Custody judge bans smoking near child
A judge in Lake County has barred the estranged parents of an 8-year-old girl from smoking in her presence or allowing anyone else to puff around her.
Legal experts say the custody case ruling is a first because the issue was brought up by the judge. Typically, a tobacco-free parent raises concerns about smoking, either looking for a bargaining chip or because of a child's health problem.
But it was Judge William Chinnock who asked about smoking during a hearing on visitation. The mother, who has custody of the girl identified only as Julie Anne, admitted that adults are allowed to smoke in her home.
Chinnock pointed out the dangers of children's exposure to secondhand smoke to the mother and her live-in boyfriend. The couple told the judge their relationship would be severely strained if smoking was banned in their home.
But Chinnock said in a written ruling that the court's first responsibility is to the child, and the scientific evidence against secondhand smoke cannot be ignored.
"A family court that fails to issue court orders restraining persons from smoking in the presence of children . . . is failing the children whom the law has entrusted to its care," Chinnock said in the ruling.
The ruling was posted on the Ohio Supreme Court's Web site Sept. 3.
Chinnock declined to comment last night. The family was not named in Chinnock's ruling.
John Banzhaf III, executive director of Washington, D.C.-based Action on Smoking and Health, said it was the first he has heard of a judge who raised the issue of smoking.
Courts in at least 15 states have ruled secondhand smoke can be a factor in a custody case, Banzhaf said. Many divorce decrees now include agreements to avoid smoking around the children.
While the ruling has some local attorneys and child advocates applauding, others are concerned about the parent's right to privacy.
"Secondhand smoke is a potential health hazard," said attorney David Goodwin, who represents children in foster care. "I think it's a good idea that people not smoke around children or other people, for that matter."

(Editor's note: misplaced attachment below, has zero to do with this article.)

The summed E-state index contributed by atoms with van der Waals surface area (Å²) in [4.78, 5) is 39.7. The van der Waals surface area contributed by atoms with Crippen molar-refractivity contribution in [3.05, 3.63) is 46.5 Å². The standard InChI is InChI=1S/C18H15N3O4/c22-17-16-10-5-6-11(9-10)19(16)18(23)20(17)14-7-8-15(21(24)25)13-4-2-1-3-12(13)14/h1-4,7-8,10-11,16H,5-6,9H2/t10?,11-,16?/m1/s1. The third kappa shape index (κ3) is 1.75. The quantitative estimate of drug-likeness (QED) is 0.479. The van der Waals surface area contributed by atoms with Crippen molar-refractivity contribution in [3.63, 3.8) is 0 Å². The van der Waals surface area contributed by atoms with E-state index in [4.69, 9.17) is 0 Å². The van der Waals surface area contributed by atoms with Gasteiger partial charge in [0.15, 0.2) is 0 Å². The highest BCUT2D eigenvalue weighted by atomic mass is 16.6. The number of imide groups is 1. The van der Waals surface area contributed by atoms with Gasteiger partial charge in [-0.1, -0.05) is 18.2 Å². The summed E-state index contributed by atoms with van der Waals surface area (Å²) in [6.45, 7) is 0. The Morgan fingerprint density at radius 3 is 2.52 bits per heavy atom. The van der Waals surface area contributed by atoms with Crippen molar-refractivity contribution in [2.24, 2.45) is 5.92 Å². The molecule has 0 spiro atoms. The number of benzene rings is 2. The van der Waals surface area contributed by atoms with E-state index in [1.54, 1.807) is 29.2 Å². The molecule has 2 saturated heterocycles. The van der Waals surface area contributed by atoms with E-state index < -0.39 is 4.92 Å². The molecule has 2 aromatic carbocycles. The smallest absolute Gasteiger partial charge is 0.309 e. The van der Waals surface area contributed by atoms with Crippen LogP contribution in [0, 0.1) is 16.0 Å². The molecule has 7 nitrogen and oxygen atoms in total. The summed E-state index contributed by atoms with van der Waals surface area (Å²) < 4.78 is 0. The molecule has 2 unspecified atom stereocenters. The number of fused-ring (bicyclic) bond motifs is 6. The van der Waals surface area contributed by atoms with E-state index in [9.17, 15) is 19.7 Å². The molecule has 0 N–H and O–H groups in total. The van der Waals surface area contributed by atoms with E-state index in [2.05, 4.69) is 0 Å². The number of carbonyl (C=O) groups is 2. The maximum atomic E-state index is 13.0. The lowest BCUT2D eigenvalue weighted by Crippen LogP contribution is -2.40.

Typically, smoking is an issue in family court cases only when a child has a health problem such as asthma, he said. Then, case workers typically take steps to make sure the child is in a non-smoking environment, like requiring foster parents to smoke outside.
"In the abstract, children are better off not being around secondhand smoke," he said. "I would hope the parents would comply."
However, another child advocate has concerns about the ruling.
"Smoking is a legal activity," said Strongsville attorney Cheryl Alikhan. "I would worry about privacy rights and the parents' right to make decisions about their children's welfare."
Chinnock's order cites a U.S. Supreme Court ruling that allows a prisoner to go forward with his lawsuit about a smoking cell-mate. The prisoner said enduring the smoke was cruel and unusual punishment.
But Alikhan said prison is a different issue: "You lose your rights, but the state is responsible for your health."
Alikhan worried about courts weighing in on other health issues, such as childhood obesity.
"We're in a non-smoking kind of atmosphere these days, but I don't think a court can order you not to smoke in your own home," she said. "It's still legal, as is eating at McDonald's or Wendy's."